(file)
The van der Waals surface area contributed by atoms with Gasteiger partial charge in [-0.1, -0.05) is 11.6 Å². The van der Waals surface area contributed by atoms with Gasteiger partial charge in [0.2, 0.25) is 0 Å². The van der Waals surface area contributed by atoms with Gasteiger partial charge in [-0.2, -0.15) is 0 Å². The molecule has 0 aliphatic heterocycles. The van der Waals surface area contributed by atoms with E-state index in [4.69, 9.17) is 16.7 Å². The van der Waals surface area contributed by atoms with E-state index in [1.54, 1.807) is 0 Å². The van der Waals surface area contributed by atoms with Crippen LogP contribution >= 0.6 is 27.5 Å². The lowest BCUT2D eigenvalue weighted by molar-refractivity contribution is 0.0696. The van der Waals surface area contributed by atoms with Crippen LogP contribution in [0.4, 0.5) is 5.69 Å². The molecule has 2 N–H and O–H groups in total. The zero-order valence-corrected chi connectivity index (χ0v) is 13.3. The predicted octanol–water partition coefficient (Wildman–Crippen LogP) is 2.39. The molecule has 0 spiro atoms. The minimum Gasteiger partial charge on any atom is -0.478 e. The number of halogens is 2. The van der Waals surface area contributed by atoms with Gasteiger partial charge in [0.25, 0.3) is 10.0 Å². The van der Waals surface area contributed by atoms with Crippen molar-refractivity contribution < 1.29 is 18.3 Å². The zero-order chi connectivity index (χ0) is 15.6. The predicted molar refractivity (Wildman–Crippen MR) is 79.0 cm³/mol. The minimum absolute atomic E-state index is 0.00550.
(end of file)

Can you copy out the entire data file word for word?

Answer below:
The van der Waals surface area contributed by atoms with Gasteiger partial charge in [-0.1, -0.05) is 11.6 Å². The van der Waals surface area contributed by atoms with Gasteiger partial charge in [0.2, 0.25) is 0 Å². The van der Waals surface area contributed by atoms with Gasteiger partial charge in [-0.2, -0.15) is 0 Å². The molecule has 0 aliphatic heterocycles. The van der Waals surface area contributed by atoms with E-state index in [4.69, 9.17) is 16.7 Å². The van der Waals surface area contributed by atoms with E-state index in [1.54, 1.807) is 0 Å². The van der Waals surface area contributed by atoms with Crippen LogP contribution >= 0.6 is 27.5 Å². The lowest BCUT2D eigenvalue weighted by molar-refractivity contribution is 0.0696. The van der Waals surface area contributed by atoms with Crippen LogP contribution in [0.4, 0.5) is 5.69 Å². The molecule has 2 N–H and O–H groups in total. The zero-order valence-corrected chi connectivity index (χ0v) is 13.3. The predicted octanol–water partition coefficient (Wildman–Crippen LogP) is 2.39. The molecule has 0 spiro atoms. The minimum Gasteiger partial charge on any atom is -0.478 e. The number of halogens is 2. The van der Waals surface area contributed by atoms with Gasteiger partial charge in [0.25, 0.3) is 10.0 Å². The van der Waals surface area contributed by atoms with Crippen molar-refractivity contribution < 1.29 is 18.3 Å². The zero-order chi connectivity index (χ0) is 15.6. The predicted molar refractivity (Wildman–Crippen MR) is 79.0 cm³/mol. The minimum absolute atomic E-state index is 0.00550.